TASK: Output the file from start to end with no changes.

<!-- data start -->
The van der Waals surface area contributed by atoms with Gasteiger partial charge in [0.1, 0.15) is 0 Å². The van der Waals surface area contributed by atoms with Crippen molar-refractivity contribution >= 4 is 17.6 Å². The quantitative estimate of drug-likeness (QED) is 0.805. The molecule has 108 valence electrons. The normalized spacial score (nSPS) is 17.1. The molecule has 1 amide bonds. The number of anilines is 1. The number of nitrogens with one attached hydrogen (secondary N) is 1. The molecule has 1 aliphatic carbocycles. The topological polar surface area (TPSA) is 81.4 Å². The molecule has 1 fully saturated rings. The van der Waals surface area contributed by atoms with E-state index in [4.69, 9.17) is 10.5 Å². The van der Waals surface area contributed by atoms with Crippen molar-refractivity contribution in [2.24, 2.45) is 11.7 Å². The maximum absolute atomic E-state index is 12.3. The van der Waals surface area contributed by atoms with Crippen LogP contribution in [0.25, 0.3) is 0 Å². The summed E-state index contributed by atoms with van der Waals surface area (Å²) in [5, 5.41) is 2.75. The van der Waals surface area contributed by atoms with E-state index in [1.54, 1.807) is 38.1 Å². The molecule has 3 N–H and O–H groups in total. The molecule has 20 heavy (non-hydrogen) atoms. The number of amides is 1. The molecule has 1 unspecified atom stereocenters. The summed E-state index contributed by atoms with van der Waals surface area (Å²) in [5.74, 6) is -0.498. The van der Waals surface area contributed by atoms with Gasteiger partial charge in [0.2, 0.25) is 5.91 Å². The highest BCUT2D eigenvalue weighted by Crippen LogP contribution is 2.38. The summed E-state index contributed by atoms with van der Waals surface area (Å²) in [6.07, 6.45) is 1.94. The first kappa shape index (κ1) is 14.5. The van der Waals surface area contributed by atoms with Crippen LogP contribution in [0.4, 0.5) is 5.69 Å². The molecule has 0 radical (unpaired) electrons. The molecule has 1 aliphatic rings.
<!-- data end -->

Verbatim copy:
The van der Waals surface area contributed by atoms with Gasteiger partial charge in [0.1, 0.15) is 0 Å². The van der Waals surface area contributed by atoms with Crippen molar-refractivity contribution >= 4 is 17.6 Å². The quantitative estimate of drug-likeness (QED) is 0.805. The molecule has 108 valence electrons. The normalized spacial score (nSPS) is 17.1. The molecule has 1 amide bonds. The number of anilines is 1. The number of nitrogens with one attached hydrogen (secondary N) is 1. The molecule has 1 aliphatic carbocycles. The topological polar surface area (TPSA) is 81.4 Å². The molecule has 1 fully saturated rings. The van der Waals surface area contributed by atoms with E-state index in [4.69, 9.17) is 10.5 Å². The van der Waals surface area contributed by atoms with Crippen molar-refractivity contribution in [2.24, 2.45) is 11.7 Å². The maximum absolute atomic E-state index is 12.3. The van der Waals surface area contributed by atoms with Crippen LogP contribution in [0.25, 0.3) is 0 Å². The summed E-state index contributed by atoms with van der Waals surface area (Å²) in [5, 5.41) is 2.75. The van der Waals surface area contributed by atoms with E-state index in [1.54, 1.807) is 38.1 Å². The molecule has 3 N–H and O–H groups in total. The molecule has 20 heavy (non-hydrogen) atoms. The number of amides is 1. The molecule has 1 unspecified atom stereocenters. The summed E-state index contributed by atoms with van der Waals surface area (Å²) in [5.74, 6) is -0.498. The van der Waals surface area contributed by atoms with Gasteiger partial charge in [0.2, 0.25) is 5.91 Å². The highest BCUT2D eigenvalue weighted by Crippen LogP contribution is 2.38. The summed E-state index contributed by atoms with van der Waals surface area (Å²) in [6.07, 6.45) is 1.94. The first kappa shape index (κ1) is 14.5. The van der Waals surface area contributed by atoms with Crippen LogP contribution in [0.4, 0.5) is 5.69 Å². The molecule has 0 radical (unpaired) electrons. The molecule has 1 aliphatic rings.